Oil on canvas
Original carved and gilt frame
H: 20"; W: 24.25"
William Mason Brown (1828-1898) was a second generation Hudson River School artist but later gained fame for his meticulously detailed still lifes. Born in Troy, NY where he began his study of painting, he moved to Newark, NJ in 1850. In 1858 he moved to Brooklyn and began to concentrate on his still life works. His fame came when he sold the painting A Basket of Peaches Upset to William Schaus, a New York art dealer for $2000, a very high price at the time. It was reproduced through chromolithography which helped his work reach a much broader audience. Schaus also operated an art supply store at 749 Broadway, and his store stencil is on the reverse of this canvas. Currier & Ives also bought and lithographed several of his still life paintings.
Brown became an important artist in Brooklyn in the mid-19th century. He was a founder of the Brooklyn Art Association and exhibited at the National Academy of Design. This fine depiction of peaches laying on the ground gave Brown the opportunity to portray the many colorations of the fruit, each overlaid with peach fuzz and surrounded by realistically painted peach leaves. A luscious painting suggesting the ripeness of summer.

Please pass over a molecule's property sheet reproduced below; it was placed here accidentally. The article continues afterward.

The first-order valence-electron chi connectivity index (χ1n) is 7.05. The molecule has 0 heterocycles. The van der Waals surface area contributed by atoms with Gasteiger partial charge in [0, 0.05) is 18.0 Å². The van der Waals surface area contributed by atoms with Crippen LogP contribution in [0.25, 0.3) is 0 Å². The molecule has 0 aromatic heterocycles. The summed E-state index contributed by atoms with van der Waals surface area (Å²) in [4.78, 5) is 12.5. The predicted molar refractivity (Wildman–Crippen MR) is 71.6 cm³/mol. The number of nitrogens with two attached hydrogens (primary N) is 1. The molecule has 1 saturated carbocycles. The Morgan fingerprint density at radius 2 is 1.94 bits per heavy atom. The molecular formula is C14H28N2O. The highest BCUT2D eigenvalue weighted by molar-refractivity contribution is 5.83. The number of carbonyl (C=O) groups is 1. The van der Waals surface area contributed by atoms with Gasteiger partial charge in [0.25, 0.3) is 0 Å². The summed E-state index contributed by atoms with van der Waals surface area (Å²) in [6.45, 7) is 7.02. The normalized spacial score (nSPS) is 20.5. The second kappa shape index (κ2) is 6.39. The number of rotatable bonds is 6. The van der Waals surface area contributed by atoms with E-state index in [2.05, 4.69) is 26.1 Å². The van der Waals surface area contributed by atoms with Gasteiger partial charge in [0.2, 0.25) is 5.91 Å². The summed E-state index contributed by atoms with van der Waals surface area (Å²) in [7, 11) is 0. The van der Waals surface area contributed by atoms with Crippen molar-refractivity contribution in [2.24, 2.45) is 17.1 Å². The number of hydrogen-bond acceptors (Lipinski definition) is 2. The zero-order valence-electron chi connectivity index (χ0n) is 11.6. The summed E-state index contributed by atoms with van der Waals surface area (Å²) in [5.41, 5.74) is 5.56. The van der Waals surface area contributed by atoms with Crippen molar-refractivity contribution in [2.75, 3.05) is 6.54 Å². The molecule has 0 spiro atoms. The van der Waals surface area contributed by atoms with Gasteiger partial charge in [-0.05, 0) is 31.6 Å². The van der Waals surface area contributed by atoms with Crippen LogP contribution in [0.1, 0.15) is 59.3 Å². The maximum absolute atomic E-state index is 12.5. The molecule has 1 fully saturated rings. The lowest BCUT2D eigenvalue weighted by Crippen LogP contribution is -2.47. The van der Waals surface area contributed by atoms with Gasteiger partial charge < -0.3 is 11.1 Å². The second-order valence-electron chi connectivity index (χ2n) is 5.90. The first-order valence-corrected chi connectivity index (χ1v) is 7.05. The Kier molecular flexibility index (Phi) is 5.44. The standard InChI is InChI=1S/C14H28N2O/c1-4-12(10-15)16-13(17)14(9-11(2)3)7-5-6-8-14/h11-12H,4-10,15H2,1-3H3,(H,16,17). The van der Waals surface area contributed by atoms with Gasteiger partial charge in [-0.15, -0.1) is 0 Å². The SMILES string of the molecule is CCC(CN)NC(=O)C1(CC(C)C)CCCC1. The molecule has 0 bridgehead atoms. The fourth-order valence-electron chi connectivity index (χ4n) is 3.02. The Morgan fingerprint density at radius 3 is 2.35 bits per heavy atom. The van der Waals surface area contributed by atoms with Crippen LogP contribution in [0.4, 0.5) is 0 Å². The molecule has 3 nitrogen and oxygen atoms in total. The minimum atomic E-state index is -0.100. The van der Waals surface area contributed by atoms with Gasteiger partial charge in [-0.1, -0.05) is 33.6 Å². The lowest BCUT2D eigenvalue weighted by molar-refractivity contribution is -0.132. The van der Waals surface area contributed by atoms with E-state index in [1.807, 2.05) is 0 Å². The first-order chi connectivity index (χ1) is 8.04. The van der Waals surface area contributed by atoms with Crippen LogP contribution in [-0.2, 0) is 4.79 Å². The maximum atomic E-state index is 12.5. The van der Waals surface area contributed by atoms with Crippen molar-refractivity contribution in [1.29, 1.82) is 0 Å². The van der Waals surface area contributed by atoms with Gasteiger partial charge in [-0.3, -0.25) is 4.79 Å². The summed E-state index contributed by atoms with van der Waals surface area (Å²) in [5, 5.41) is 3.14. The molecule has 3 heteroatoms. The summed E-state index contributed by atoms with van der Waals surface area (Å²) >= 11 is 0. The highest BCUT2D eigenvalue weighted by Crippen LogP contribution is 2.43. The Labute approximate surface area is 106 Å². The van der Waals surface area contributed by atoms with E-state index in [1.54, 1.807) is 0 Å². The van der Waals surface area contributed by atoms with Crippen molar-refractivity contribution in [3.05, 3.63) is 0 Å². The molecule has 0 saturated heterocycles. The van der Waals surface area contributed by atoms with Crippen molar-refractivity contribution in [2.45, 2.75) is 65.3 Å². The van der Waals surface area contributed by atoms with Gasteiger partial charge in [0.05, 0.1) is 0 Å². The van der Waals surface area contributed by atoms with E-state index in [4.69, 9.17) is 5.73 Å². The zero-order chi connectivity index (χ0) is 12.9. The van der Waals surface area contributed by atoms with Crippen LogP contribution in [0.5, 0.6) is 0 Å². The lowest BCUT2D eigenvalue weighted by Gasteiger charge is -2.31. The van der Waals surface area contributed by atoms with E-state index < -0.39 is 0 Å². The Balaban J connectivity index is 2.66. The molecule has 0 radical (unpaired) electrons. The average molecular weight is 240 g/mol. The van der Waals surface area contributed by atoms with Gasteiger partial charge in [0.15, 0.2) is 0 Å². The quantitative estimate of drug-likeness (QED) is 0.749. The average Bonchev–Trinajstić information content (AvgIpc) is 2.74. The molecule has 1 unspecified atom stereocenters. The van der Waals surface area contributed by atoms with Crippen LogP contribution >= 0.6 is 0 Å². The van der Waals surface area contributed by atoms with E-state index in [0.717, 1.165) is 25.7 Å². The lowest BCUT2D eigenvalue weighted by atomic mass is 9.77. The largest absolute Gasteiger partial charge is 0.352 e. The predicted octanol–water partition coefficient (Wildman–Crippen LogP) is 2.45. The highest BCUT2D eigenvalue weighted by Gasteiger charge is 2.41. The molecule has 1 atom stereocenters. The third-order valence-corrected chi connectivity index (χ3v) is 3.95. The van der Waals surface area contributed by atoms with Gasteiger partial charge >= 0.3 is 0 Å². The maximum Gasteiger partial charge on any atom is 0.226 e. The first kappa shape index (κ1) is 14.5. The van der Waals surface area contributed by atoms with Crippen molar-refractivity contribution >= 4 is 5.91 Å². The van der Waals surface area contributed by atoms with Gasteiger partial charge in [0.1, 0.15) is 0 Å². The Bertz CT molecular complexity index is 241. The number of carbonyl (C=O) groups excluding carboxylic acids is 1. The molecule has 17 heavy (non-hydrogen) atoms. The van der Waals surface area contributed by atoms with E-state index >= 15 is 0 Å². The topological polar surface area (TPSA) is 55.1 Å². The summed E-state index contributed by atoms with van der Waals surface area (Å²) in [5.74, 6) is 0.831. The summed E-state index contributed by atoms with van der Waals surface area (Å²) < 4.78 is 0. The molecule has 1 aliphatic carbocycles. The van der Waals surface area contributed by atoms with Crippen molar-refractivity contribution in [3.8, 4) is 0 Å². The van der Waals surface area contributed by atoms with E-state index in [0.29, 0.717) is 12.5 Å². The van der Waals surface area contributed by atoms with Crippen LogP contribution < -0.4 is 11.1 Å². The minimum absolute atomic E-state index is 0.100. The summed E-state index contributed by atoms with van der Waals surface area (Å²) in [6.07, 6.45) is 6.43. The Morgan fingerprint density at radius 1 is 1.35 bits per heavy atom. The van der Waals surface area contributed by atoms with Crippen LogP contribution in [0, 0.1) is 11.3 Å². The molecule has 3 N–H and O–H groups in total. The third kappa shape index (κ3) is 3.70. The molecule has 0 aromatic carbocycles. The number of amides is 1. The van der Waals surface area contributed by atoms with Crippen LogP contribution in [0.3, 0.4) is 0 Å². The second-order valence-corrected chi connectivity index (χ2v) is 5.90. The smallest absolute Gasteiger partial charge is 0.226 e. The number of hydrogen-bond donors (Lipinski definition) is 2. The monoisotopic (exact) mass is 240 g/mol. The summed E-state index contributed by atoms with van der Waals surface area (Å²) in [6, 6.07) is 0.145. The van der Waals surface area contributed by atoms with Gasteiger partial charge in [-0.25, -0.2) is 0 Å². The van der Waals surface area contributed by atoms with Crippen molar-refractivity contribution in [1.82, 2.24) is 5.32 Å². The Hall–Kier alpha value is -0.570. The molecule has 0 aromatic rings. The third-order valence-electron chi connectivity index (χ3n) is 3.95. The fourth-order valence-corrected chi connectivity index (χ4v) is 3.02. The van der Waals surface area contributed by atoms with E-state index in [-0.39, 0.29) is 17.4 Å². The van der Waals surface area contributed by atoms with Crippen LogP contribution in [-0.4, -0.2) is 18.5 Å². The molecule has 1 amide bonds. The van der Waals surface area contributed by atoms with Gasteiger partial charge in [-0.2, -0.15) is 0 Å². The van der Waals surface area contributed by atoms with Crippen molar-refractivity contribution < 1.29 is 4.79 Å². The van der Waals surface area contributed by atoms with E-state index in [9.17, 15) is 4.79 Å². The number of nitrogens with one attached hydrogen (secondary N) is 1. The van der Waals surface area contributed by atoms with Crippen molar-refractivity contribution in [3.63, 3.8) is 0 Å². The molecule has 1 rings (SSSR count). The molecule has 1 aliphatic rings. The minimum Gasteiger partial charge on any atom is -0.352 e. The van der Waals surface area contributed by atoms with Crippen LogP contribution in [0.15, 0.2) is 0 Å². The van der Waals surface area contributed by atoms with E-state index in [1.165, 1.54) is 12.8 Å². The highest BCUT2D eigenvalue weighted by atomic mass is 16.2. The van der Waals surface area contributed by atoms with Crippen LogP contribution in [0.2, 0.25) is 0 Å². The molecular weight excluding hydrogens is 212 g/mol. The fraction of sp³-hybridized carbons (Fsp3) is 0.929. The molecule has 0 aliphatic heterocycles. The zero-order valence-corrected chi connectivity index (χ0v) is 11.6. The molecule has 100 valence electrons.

There is a label from the Braus Galleries of New York on the back of the frame. Braus Galleries operated in the early 20th century on Fifth Avenue and Madison Avenue in New York.
There is an old small patch repair in the area of the background on the proper left upper corner in the area of the background and does not involve any area of fruit.
|Origin||New York, NY|
|Artist/Maker||William Mason Brown|
|Inventory||View Dealer's Inventory|
|Contact||Kelly Kinzle, (717) 495-3395 or KellyKinzle@comcast.net|